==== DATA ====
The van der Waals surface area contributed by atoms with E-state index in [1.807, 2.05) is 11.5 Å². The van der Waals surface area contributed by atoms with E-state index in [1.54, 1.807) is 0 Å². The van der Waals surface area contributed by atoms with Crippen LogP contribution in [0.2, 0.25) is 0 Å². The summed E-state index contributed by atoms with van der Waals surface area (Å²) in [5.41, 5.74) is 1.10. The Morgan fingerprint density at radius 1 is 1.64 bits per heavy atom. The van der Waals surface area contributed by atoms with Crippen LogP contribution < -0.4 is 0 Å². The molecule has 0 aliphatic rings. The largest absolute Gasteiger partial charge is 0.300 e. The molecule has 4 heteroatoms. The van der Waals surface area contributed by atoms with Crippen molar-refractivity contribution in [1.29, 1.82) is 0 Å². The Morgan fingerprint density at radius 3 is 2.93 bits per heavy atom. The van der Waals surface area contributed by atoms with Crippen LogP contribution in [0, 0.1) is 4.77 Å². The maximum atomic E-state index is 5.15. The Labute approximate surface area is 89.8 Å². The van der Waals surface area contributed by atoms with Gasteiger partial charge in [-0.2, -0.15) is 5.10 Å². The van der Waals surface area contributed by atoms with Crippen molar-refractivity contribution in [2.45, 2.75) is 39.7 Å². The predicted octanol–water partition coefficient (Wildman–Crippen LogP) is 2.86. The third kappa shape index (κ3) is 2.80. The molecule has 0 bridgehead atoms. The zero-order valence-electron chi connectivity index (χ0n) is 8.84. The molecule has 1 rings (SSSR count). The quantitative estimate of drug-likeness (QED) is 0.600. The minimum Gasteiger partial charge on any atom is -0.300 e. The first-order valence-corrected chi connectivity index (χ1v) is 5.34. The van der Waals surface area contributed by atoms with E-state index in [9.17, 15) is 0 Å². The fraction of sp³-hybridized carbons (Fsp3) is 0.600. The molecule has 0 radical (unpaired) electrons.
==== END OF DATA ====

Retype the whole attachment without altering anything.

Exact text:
The van der Waals surface area contributed by atoms with E-state index in [1.807, 2.05) is 11.5 Å². The van der Waals surface area contributed by atoms with E-state index in [1.54, 1.807) is 0 Å². The van der Waals surface area contributed by atoms with Crippen LogP contribution in [0.2, 0.25) is 0 Å². The summed E-state index contributed by atoms with van der Waals surface area (Å²) in [5.41, 5.74) is 1.10. The Morgan fingerprint density at radius 1 is 1.64 bits per heavy atom. The van der Waals surface area contributed by atoms with Crippen LogP contribution < -0.4 is 0 Å². The molecule has 0 aliphatic rings. The largest absolute Gasteiger partial charge is 0.300 e. The molecule has 4 heteroatoms. The van der Waals surface area contributed by atoms with Crippen molar-refractivity contribution in [1.29, 1.82) is 0 Å². The Morgan fingerprint density at radius 3 is 2.93 bits per heavy atom. The van der Waals surface area contributed by atoms with Crippen LogP contribution in [0, 0.1) is 4.77 Å². The maximum atomic E-state index is 5.15. The Labute approximate surface area is 89.8 Å². The van der Waals surface area contributed by atoms with Gasteiger partial charge in [-0.2, -0.15) is 5.10 Å². The van der Waals surface area contributed by atoms with Crippen molar-refractivity contribution in [2.45, 2.75) is 39.7 Å². The predicted octanol–water partition coefficient (Wildman–Crippen LogP) is 2.86. The third kappa shape index (κ3) is 2.80. The molecule has 0 bridgehead atoms. The zero-order valence-electron chi connectivity index (χ0n) is 8.84. The molecule has 1 rings (SSSR count). The quantitative estimate of drug-likeness (QED) is 0.600. The minimum Gasteiger partial charge on any atom is -0.300 e. The first-order valence-corrected chi connectivity index (χ1v) is 5.34. The van der Waals surface area contributed by atoms with E-state index in [9.17, 15) is 0 Å². The fraction of sp³-hybridized carbons (Fsp3) is 0.600. The molecule has 0 radical (unpaired) electrons.